Indian GP: Why does Bernie Ecclestone want to axe the race?
News has come out from the Hungarian Grand Prix paddock that the Indian Grand Prix will likely not be a part from of the calendar from 2014 onwards. Every Indian fan would have been shell-shocked to hear that as the sport was just starting to gather momentum in the country and the fans had started garnering hopes of seeing F1 cars whiz past them for many years to come.
But why is India facing the brunt? Has the decision been hastily made or was it long overdue? Let’s analyse the facts one by one.
First of all, Sochi and New Jersey are almost confirmed to host their inaugural Grands Prix next year. Assuming no other race is struck off, that makes it 21 races – one more than the longest season in history which was just last year. All looked well and good till last week, when the Austrian GP landed out of the blue.
With full financial backing from Red Bull owner Dietrich Mateschitz, it was only a matter of time for that to happen. So now we have a 22-race calendar, which according to the teams is too much to handle with extra pre-season tests required for the new power units. Even if the FIA tries to maintain the average two-week gap between races, the season is sure to spill into December, which is unacceptable.
It was agreed that the season would not extend to more than 2o races and, therefore, two races had to be axed. No surprises then as to which two were chosen – Korea and India.
One could argue as to how India could be dropped when the contract runs till 2015. Well, Formula 1 is a sport with profits running into millions of dollars and it is the duty of supremo Bernie Ecclestone to see from where he could earn profits of that scale without much hassle.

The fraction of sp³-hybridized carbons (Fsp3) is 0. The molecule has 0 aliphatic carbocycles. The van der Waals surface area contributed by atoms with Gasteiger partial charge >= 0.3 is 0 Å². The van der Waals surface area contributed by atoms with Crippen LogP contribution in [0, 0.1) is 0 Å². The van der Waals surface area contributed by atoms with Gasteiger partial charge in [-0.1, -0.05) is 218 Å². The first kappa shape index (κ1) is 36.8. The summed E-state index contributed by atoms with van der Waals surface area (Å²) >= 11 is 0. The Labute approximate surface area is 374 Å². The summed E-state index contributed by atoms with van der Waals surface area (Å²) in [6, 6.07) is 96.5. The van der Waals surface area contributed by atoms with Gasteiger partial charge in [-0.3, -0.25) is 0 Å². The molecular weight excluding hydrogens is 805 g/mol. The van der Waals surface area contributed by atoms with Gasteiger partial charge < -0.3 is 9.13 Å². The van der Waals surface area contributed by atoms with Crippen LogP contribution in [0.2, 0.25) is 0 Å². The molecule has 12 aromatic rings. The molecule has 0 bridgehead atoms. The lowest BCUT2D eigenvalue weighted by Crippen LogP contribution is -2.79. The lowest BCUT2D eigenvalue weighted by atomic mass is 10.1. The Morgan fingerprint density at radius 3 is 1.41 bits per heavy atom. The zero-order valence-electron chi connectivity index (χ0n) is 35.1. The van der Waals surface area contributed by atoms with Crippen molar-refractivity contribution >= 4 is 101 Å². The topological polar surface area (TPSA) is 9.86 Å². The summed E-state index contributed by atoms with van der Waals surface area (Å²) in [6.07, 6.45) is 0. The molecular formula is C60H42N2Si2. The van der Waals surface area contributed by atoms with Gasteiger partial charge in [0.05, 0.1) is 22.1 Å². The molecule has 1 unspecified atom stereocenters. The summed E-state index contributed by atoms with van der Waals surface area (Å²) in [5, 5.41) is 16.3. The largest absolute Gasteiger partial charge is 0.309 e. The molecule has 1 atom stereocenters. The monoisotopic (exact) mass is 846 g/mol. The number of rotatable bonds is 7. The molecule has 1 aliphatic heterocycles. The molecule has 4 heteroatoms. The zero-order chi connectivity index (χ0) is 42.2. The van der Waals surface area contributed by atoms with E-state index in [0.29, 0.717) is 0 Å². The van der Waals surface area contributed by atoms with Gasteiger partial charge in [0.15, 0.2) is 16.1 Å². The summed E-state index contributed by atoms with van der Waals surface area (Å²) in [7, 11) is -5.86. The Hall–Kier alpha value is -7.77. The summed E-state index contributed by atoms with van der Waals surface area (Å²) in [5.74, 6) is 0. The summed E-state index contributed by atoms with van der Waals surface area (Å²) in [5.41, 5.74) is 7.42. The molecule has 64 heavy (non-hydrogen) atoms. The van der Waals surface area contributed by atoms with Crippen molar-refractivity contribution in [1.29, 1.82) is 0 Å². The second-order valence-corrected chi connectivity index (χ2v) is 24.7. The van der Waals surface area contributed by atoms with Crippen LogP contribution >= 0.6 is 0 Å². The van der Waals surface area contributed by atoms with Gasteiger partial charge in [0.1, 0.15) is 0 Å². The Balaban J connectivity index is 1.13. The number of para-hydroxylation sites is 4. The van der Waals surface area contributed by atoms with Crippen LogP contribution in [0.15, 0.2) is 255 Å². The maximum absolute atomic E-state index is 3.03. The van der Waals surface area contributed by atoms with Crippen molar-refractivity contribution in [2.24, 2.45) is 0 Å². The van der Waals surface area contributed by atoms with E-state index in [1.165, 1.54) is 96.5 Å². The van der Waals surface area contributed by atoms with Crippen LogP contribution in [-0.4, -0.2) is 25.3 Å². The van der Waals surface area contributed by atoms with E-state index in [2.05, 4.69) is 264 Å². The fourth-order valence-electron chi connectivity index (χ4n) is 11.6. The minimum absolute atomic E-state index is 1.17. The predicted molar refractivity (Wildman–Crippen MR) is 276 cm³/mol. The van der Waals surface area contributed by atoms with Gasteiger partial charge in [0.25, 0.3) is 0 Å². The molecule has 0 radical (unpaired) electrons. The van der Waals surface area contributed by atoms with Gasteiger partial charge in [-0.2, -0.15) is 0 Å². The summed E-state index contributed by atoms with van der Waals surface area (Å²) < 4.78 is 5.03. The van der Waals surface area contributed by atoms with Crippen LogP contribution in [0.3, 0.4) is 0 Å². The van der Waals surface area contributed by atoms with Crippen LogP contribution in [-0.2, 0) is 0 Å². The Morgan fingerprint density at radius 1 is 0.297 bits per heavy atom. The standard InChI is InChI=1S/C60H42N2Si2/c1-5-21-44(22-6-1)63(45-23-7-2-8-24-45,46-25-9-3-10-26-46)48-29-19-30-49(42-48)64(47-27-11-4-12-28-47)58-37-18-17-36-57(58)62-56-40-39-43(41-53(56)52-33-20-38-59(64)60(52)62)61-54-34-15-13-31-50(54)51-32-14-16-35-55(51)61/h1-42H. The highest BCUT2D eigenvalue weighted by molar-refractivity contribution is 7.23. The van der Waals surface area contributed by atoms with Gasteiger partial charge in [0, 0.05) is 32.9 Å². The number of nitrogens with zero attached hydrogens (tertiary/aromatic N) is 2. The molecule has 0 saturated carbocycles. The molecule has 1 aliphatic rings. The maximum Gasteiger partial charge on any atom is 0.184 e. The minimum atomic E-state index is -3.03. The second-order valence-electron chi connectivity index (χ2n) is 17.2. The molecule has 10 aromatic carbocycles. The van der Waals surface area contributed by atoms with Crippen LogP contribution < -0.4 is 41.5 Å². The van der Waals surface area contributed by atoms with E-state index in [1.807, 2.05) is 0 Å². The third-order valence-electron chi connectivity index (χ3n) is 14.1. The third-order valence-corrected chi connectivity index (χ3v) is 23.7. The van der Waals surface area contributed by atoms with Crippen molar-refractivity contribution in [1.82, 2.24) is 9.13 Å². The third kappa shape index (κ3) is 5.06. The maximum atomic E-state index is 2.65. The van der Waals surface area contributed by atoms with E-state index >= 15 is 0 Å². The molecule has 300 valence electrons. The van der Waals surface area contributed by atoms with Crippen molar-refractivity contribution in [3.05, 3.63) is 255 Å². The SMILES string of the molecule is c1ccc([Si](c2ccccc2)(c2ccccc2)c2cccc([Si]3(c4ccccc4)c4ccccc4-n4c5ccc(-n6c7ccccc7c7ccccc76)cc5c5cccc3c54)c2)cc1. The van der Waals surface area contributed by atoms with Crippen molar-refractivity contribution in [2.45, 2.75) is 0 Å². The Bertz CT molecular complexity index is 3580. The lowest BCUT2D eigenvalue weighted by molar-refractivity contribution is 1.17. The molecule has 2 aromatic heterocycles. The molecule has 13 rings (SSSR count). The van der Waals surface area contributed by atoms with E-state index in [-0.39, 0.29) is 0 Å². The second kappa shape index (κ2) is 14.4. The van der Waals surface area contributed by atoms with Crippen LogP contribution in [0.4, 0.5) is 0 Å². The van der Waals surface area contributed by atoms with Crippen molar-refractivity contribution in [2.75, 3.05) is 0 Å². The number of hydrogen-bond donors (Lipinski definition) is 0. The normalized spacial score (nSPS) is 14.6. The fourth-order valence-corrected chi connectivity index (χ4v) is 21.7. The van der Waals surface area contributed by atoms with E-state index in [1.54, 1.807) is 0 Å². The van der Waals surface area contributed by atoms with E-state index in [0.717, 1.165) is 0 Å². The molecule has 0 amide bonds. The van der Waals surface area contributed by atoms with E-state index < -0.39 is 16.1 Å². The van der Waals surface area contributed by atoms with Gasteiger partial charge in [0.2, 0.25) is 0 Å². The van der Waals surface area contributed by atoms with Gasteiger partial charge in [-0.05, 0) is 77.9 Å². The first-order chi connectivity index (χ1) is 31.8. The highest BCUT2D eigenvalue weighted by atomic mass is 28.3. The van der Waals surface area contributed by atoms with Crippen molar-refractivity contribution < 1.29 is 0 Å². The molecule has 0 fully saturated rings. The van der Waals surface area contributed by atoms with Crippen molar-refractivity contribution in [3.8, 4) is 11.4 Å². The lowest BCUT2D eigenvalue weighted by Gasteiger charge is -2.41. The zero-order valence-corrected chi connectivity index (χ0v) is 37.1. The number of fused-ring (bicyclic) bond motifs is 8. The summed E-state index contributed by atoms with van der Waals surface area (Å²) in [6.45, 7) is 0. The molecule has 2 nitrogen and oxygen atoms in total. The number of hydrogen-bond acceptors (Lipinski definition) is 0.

Here we can take up the interesting case of Bahrain. Desert, extreme heat, no atmosphere, riots and what not. Why is F1 staying there then? The answer lies in the financial conditions.
F1 earns revenue from three sources – race fee, track-side advertising and sponsorship, and TV broadcasting. With the current turmoil in the country, many sponsors don’t want their logos displayed on the cars as that could send a wrong signal to the public. So that decreases the revenue from the sponsorship side a bit, but Bernie’s complex model extracts commensurate revenue from this Grand Prix through a higher race fee.
The simple point is that Bernie is getting what he wants without much trouble (exactly the point which goes against India) and as he makes all the deals with the race organizers, wherever he says F1 should go, the circus goes.
Do the same points go against India? Some do, some don’t.
As the race is held in October, the weather is pleasant so that is a factor which goes in favour.
We see that wherever the government of the country supports the race, it prospers.
It is not rocket science that the government has a much higher funding capability than a private entity like the Jaypee Group. But you wouldn’t expect much from a government which labels the sport as “entertainment”, would you?
It is the same old situation with every possible perk for cricket players and absolutely nothing for other sportspersons.
The only silver lining is that many Indians are getting bored of cricket and taking to other sports, especially Formula 1, and hopefully, that might help in changing the minds of the leaders sitting in Delhi.